Floating junk a threat to ships in Hong Kong waters

Latest crash highlights dangers facing skippers as they dodge trash including fridges and beds

PUBLISHED : Saturday, 30 November, 2013, 4:21am
UPDATED : Saturday, 30 November, 2013, 5:03am

Floating rubbish poses a hazard to ships in Hong Kong waters, with objects including double beds, refrigerators and gas cylinders being spotted, a veteran skipper and a fisherman said after a ferry crash yesterday.

Captain Tony Yeung Pui-keung, the manager of the Maritime Services Training Institute, said it could be difficult for skippers to spot the floating objects at night, especially if they were dark-coloured.

His comments were echoed by Keung Yiu-man, director general of the Hong Kong Fishermen Consortium.

"I have seen beds, refrigerators and the wreckage of a sunken boat floating in the sea," the retired fisherman said.

But the situation had improved in recent years.

Yeung also recalled seeing such objects when sailing the Hong Kong-Macau route 10 years ago and he believed it was still the case nowadays.

He said one possible cause of yesterday's crash of a Macau-bound jetfoil - in which 87 people were injured when it hit an unidentified object - was debris being sucked into an engine.

"The airborne jetfoil, which is two to three metres above sea level, would then fall and passengers would feel as though it was bouncing up and down," Yeung said.

Pui Chi-keung, of Hong Kong and Kowloon Motor Boats and Tug Boats Association, said the Marine Department co-ordinated regular refuse collections.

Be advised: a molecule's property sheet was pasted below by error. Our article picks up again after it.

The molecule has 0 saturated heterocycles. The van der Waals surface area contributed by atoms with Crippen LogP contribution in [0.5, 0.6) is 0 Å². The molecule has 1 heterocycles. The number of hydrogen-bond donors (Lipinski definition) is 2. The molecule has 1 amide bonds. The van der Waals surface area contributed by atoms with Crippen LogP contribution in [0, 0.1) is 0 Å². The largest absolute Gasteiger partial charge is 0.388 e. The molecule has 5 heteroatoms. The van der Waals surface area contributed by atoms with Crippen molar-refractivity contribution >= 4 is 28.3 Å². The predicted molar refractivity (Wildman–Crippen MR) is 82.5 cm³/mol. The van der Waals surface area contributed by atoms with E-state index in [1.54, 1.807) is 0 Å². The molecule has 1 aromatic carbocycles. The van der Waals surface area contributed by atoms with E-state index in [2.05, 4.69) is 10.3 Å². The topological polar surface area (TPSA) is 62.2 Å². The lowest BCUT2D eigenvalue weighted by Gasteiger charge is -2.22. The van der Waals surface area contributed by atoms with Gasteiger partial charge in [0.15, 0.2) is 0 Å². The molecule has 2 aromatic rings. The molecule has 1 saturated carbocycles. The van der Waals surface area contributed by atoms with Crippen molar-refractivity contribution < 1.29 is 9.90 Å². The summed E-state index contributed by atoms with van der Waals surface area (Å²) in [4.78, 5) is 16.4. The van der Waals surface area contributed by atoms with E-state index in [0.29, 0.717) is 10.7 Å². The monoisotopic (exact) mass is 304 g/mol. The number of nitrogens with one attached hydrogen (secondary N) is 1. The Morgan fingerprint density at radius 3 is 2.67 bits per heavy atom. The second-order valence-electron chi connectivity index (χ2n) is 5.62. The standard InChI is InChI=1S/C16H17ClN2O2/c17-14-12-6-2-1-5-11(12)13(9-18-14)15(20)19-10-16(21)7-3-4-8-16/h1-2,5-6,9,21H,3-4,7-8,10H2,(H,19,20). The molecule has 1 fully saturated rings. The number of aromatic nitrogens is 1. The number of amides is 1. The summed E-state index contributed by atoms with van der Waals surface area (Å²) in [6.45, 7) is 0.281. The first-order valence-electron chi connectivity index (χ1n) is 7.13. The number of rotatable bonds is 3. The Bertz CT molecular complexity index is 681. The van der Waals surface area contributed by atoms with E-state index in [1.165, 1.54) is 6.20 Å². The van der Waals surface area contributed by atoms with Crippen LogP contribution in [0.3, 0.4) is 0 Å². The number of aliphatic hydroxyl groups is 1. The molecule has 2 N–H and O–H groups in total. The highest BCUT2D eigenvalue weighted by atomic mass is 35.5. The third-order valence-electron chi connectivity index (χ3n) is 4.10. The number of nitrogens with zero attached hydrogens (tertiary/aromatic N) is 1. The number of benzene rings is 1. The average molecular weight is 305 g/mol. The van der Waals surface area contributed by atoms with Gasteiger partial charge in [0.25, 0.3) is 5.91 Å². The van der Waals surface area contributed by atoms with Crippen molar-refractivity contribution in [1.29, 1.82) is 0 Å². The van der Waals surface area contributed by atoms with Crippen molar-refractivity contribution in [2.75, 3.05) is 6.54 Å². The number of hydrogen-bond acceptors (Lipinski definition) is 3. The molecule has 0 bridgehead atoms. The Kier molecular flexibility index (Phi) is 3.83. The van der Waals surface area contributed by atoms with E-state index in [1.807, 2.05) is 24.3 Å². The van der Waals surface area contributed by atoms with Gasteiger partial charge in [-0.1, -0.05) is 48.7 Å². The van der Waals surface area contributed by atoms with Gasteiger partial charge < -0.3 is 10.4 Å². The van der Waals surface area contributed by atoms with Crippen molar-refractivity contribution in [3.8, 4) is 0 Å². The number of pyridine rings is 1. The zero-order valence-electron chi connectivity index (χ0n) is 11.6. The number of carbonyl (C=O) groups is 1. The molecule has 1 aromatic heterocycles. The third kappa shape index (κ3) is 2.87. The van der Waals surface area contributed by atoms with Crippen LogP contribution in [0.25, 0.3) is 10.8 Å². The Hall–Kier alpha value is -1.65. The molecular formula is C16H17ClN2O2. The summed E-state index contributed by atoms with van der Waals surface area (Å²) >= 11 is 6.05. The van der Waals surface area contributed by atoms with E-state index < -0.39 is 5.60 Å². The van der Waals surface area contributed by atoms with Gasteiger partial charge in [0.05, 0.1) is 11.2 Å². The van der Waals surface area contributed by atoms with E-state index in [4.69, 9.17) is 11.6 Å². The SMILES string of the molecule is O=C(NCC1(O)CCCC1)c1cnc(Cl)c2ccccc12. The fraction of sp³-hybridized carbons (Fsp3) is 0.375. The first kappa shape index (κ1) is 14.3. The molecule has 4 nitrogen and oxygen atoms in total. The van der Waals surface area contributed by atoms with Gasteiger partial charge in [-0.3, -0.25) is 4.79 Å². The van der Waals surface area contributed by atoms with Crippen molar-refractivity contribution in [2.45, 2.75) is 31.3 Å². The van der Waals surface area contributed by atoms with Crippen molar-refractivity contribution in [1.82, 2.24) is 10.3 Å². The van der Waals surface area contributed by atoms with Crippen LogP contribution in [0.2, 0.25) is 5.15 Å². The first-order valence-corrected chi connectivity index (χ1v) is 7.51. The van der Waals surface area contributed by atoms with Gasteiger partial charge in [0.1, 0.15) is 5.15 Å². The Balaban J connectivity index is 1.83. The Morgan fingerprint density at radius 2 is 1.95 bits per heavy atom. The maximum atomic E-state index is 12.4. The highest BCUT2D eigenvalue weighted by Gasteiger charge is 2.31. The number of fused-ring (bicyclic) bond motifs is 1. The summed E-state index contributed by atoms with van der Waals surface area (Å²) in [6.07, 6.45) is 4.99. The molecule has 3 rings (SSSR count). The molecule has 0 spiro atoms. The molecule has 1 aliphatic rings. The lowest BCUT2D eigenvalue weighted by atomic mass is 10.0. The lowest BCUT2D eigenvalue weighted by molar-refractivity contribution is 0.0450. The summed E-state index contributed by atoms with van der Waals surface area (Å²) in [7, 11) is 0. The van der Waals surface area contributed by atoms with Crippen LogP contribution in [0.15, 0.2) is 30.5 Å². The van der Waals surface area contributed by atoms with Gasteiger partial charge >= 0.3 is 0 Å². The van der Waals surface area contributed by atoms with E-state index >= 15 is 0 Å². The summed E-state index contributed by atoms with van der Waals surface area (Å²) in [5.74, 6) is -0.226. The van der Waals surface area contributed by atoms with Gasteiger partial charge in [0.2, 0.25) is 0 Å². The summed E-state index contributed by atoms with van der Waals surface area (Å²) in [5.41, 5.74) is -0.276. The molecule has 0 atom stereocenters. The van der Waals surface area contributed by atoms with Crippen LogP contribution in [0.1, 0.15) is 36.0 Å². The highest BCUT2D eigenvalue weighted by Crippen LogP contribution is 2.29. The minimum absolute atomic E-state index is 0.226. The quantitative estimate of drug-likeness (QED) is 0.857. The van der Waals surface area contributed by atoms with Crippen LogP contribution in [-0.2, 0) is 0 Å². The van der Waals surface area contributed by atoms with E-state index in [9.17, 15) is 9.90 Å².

The Environmental Protection Department said 526 tonnes of rubbish had been collected from outlying island waters in the first half of last year, while the Marine Department said 10, 996 tonnes had been taken from the harbour in all of last year.

The Marine Department, meanwhile, announced a revised code of practice for marine safety, introduced after the Lamma Ferry disaster.

The code includes requiring all vessels carrying more than 100 passengers to have a crew member to act as a lookout in reduced visibility.

They also must have a muster list so that every member of the crew is aware of his duties in the event of emergency.

The department will also review the minimum safe number of crew for ferries and launches.

Meanwhile, Irene Cheng, whose son Thomas Koo Man-cheung, 24, died in the Lamma crash, said she was "disappointed" that police refused to confirm if they were investigating whether any Marine Department official should be held responsible.

"We are left in doubt about why they refuse to confirm it," said Cheng, who represents the families of the 39 passengers who died.